I guess if you have a non-problem like your husband not being willing to stroke your ego often enough, strawberries might do it. But if your kid is on drugs, or your spouse is leaving you for a same-sex partner, or the bank's about to foreclose on your house, even strawberry Haagen Dazs won't make it better. The parable of the strawberry is not enlightening – it's 1960s sitcom. The woman in the story is a narcissistic twit. Her behavior is a waste of time and energy and has diminishing returns, and this story revolves around outdated, sexist, stereotypes of the irrational woman fishing for compliments and the bone-headed guy wondering what do women want? But it's not the actual parable of the strawberry that disturbs me the most. It's the fact that the intelligent, educated, professional women around me were eating it up.
I am fine with the basic idea of feeling connected to nature and the life cycle. It resonates more with me than the notion of a big bearded man in the sky. But like many contemporary people, I don't need symbols and metaphors to illuminate abstract ideas. If my yoga teachers must wax philosophical, I prefer they dispense with the fables.
My friend and favorite yoga instructor is a naturalist with a masters in the study of jelly fish. She worked on the Monterey Aquarium at its inception. Her classes have themes based on nature and sometimes science. And she never tells stories about Kali, Lord Ganesh or the first man and woman. Tantric philosophy resonates with my friend's deep connection to nature, respect for the planet and general world view, but like any true scientist, she doesn't buy into mythologies.
Wednesday, June 3, 2009
A lady in my women's networking group recently forwarded a link about the Global Hug Tour. Here's the jist of it, lifted, not plagiarized, straight off the site:
"What we're doing
Inspire Me Today Founder Gail Lynne Goodwin and her husband Darryl will take off in a small prop plane from Colorado to circumnavigate the globe and literally hug the world. The tour will stop in 45 locations over a period of five months.
On a personal mission to make a difference, they will be:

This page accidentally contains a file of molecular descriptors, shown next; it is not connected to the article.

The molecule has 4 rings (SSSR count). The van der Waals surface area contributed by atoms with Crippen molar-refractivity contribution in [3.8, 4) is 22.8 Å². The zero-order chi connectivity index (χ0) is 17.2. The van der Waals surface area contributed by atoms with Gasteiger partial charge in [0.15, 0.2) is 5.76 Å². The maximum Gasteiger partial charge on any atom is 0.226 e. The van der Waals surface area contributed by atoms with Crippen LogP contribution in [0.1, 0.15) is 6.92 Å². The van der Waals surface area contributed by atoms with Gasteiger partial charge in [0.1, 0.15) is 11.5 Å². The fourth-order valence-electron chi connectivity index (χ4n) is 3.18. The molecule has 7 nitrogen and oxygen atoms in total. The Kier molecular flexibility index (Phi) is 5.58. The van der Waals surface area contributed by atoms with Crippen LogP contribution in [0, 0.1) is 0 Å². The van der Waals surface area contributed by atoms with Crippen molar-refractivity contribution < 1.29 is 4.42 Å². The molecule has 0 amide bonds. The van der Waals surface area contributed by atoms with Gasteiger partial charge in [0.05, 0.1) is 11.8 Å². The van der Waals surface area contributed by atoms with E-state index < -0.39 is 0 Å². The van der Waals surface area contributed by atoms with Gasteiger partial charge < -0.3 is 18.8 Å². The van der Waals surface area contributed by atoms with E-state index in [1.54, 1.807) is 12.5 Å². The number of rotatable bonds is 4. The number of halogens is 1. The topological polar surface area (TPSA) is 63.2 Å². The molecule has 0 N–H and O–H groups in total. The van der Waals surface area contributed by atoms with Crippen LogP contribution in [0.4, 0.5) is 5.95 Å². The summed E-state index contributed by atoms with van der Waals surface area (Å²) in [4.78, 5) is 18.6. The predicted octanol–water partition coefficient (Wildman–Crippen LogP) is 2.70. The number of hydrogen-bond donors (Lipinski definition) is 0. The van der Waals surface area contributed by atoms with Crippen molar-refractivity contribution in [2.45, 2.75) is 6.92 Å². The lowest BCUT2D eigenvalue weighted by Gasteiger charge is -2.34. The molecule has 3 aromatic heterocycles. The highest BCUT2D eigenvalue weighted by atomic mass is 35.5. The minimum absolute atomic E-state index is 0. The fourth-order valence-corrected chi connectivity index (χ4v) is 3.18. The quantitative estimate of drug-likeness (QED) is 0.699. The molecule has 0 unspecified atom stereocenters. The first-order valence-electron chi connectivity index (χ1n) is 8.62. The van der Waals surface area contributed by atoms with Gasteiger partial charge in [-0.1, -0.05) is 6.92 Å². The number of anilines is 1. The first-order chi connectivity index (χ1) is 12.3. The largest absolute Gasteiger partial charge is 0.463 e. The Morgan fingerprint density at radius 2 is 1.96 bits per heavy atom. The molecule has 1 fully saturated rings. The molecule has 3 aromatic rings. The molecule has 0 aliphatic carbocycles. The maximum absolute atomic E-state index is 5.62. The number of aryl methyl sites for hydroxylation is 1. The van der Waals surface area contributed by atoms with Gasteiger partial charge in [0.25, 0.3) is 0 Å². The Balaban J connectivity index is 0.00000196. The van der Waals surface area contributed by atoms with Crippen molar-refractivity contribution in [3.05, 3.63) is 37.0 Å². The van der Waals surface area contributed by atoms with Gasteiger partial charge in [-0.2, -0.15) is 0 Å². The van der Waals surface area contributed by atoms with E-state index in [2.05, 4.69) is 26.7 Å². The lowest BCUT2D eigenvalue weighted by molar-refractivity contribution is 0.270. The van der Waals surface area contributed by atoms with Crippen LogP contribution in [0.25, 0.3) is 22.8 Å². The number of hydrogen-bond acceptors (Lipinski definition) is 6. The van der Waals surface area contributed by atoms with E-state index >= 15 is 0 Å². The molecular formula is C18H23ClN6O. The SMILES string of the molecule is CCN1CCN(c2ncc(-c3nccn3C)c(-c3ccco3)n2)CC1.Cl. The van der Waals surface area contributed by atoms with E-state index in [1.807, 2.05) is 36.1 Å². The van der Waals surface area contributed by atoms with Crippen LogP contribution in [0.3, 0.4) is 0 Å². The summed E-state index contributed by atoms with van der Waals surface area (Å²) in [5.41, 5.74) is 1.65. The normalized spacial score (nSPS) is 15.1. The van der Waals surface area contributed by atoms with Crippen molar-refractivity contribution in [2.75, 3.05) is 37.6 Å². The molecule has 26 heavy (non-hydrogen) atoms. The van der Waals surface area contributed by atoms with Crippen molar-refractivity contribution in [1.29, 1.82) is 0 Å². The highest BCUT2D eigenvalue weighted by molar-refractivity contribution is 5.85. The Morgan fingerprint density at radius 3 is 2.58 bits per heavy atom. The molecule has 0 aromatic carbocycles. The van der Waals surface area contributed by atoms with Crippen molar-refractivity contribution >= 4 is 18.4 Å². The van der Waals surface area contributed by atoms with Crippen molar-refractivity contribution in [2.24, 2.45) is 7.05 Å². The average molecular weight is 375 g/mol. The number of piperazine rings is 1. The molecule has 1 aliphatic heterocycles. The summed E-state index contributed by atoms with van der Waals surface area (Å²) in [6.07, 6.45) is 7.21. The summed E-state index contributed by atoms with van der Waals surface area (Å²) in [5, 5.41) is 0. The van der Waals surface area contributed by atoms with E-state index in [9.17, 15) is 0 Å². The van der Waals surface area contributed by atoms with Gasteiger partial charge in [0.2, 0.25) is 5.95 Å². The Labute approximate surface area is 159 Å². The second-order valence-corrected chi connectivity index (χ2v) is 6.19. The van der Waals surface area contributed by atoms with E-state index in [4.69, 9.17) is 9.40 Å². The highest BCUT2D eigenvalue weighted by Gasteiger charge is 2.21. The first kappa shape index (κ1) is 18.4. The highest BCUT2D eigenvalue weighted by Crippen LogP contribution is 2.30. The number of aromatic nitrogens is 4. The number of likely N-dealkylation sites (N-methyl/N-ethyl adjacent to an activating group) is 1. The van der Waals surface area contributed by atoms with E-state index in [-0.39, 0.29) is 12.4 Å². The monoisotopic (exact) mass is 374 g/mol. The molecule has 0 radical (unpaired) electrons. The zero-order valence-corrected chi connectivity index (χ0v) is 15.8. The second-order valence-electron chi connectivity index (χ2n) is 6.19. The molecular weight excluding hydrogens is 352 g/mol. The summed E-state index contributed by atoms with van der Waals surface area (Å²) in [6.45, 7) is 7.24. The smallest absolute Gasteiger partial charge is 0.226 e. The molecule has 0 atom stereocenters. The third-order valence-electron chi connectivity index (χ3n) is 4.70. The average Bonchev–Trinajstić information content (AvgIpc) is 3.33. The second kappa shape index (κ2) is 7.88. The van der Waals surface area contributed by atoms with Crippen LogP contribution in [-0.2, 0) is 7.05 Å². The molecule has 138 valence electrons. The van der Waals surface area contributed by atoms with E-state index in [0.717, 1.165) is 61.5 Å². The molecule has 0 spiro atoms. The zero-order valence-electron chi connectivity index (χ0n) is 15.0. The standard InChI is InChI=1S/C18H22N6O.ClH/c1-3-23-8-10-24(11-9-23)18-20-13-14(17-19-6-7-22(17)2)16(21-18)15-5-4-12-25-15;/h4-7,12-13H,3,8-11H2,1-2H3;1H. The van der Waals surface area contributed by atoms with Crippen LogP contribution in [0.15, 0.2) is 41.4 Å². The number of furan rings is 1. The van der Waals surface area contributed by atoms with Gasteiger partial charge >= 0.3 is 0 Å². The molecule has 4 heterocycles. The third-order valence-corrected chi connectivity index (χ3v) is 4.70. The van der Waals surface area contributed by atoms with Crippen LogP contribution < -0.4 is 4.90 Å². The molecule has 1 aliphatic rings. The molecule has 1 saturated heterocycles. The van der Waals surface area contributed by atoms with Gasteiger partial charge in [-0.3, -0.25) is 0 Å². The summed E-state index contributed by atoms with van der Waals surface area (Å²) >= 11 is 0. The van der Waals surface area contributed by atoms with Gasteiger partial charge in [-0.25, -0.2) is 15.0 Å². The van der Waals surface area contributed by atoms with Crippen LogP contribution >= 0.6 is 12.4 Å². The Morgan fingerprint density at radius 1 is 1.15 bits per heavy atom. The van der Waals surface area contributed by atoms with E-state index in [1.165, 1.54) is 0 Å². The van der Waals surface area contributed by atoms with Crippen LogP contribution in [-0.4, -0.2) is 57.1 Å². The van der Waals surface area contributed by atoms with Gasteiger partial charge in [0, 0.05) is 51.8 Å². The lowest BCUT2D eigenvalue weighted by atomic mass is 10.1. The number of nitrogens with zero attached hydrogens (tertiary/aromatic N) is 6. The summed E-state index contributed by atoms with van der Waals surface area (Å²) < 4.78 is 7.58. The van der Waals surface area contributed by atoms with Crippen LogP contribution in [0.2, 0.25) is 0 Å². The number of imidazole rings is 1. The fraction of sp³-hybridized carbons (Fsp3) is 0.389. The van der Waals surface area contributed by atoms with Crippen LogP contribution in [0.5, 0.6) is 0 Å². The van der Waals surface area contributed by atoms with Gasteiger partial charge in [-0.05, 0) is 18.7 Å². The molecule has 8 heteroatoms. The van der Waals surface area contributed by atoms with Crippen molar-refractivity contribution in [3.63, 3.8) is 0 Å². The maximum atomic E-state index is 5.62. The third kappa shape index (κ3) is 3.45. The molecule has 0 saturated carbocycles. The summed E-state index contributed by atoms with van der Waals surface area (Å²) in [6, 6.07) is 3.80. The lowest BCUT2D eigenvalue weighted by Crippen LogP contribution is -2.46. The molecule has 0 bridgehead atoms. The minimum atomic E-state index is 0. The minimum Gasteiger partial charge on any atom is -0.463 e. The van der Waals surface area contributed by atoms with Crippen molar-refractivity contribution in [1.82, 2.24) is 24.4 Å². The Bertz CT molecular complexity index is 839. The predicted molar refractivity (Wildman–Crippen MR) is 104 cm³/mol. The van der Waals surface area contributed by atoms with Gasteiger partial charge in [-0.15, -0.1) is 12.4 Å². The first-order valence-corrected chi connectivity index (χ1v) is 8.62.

Delivering an estimated $1,000,000 to important causes throughout the tour raised through grassroots contributions from people like you
Giving at least 2,000 hugs in each location to literally wrap the world in 100,000 hugs
Gathering great wisdom, inspiration and brilliance from leaders and luminaries in the far reaches of the globe to bring back and share on InspireMeToday.com"
If you want to take part in the hugathon, all you have to do is donate $10. Multiple charities are involved and Gail and Darryl will personally deliver your donation, to the city and cause of your choice, with a big squeeze for an individual recipient. You will become an official hug ambassador and find out exactly who got embraced in your name. If the recession has left you with any discretionary income and you feel inspired, here is the link.
Now that I've demonstrated that I am basically well-intended and have given you the opportunity to make a donation, I'd like to speak for hug-averse people everywhere.
Our culture has gone hug-wild. A recent New York Times article described the affectionate behavior of today's High School students. Every day, students are hugging each other hello. Repeatedly. We're excited - let's hug! We're bummed - let's hug! We're dissaffected, jaded and bored - let's hug! No wonder nobody gets to class on time. Meanwhile, in the adult world, more and more of my clients and colleagues feel compelled to greet me with a squeeze and sometimes even a kiss. The first time this happens, I inevitably stiffen. Occasionally, they notice and apologize, and then we're both embarrassed.
I'm all for warmth, affection and human contact but I happen to need a large amount of personal space. It's cultural and probably genetic - we're all like this, on both sides of the family. I am a demonstrative person and truly love my friends, but I save my hugs for my husband, children and dog. I'm not heartless: if a friend is in despair and I get that please hug me vibe, I understand, and I am happy to oblige. My best friend on the planet lives in the Midwest. We stay in constant touch, but I'm lucky if I see her every other year. When we see each other, we hug. Gingerly, like a couple of porcupines. She's not a hugger either, which is probably one of the reasons we get along so well.
Regardless of one's personal space issues, hugging has its draw backs. Some are olfactory: a whiff of mothballs, a hint of body odor, a sniff of stale smoke - triple yuck. Some are self-imposed: Is my breath OK? Did I forget the deodorant? Can she tell I'm uncomfortable? Some are contagious: lice, swine flu, antibiotic-resistant tuberculosis. And then there's the occasional pervy hug, usually inflicted on a woman by a man, ostensibly in the name of camaraderie but with the ulterior motive of full body contact.
Which brings me back to that affectionate couple, the Goodwins. Have they considered that other cultures may not be so huggable? Social mores are very different in Islamic Morocco than secular France. In Thailand, it's considered extremely rude to touch someone's head. The charitable aspect of the Global Hug Tour is admirable. The Goodwins are having themselves a damn fine adventure while living up to their positive surname. But let's not forget that it is possible to touch people without using your hands.